Logic, ethics and the ethics of logic
Legg, C. (2014). Logic, ethics and the ethics of logic. In T. Thellefsen & B. Sorensen (Eds.), Charles Sanders Peirce in His Own Words: 100 Years of Semiotics, Communication and Cognition (Vol. 14, pp. 271–278). Berlin: De Gruyter.
Permanent Research Commons link: https://hdl.handle.net/10289/10010
Peirce wrote this in 1902 as part of his “Minute Logic”, a major book project from his later, officially unemployed, years. The editors of EPII note that the book was so named “to reflect the minute thoroughness with which [Peirce] planned to examine every relevant problem” (xiv), and that within a year it ran to hundreds of pages. This vast project gave Peirce the opportunity to think in intricate detail about the architectonic structure of his thought. This groundwork bore much fruit: notably in Peirce’s 1902 grant application to the Carnegie Institution, still one of the best guides to the way Peirce’s mature thought would have unfolded had he been given access to resources commensurate with his abilities, and the 1903 Harvard lectures on pragmatism where (despite struggles with James over scope and purpose) he managed to distil into seven evening lectures a new philosophical system of brilliance and power, with many outlines previously unknown in the history of philosophy.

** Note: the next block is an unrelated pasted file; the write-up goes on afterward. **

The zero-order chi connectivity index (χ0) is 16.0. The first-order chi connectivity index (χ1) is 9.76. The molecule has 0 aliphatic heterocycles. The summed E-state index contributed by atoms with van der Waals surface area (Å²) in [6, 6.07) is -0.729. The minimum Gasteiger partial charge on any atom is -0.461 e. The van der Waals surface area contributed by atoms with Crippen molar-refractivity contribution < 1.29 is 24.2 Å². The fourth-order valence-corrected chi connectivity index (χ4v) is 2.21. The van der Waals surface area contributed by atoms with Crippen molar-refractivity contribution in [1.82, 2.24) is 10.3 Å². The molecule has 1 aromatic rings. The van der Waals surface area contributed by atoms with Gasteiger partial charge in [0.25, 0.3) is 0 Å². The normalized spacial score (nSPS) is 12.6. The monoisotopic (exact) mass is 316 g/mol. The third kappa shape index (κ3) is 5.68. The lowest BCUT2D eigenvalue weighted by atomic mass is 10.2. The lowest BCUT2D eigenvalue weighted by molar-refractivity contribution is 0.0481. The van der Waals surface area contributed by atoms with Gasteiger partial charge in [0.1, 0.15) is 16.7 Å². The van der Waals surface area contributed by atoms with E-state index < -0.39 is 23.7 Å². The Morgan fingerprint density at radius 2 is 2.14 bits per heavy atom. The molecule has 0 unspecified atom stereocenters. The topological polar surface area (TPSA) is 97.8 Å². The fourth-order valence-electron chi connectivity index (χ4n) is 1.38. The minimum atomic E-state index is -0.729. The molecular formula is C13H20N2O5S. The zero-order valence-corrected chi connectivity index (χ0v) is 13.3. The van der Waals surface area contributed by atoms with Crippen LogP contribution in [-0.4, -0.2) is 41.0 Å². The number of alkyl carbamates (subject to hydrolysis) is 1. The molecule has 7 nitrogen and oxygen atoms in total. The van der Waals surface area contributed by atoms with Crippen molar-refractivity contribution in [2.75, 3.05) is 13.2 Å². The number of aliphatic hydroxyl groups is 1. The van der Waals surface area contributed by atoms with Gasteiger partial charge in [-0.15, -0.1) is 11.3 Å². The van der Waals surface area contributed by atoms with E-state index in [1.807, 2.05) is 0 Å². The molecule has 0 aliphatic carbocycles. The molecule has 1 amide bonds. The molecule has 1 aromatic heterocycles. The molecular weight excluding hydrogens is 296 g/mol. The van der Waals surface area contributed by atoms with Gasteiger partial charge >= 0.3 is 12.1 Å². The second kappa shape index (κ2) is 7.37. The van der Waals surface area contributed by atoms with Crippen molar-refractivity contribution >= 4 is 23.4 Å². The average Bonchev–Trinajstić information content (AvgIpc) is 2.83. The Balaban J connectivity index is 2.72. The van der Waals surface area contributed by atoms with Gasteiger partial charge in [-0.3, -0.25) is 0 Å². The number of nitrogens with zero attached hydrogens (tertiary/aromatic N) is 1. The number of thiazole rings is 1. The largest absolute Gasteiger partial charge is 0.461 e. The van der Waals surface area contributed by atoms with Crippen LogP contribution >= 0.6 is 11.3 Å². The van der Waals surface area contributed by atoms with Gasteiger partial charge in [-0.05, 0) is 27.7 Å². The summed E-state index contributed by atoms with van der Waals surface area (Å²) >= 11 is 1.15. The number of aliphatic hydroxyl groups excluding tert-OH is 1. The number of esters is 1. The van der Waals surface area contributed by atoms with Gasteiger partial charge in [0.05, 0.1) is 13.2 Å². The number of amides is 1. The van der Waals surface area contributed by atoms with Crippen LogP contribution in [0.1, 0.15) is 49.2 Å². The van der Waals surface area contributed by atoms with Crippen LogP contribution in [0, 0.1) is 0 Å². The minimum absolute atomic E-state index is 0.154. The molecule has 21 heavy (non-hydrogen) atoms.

This is an accepted version of a chapter published in: Charles Sanders Peirce in his Own Words - 100 Years of Semiotics, Communication and Cognition © 2014 De Gruyter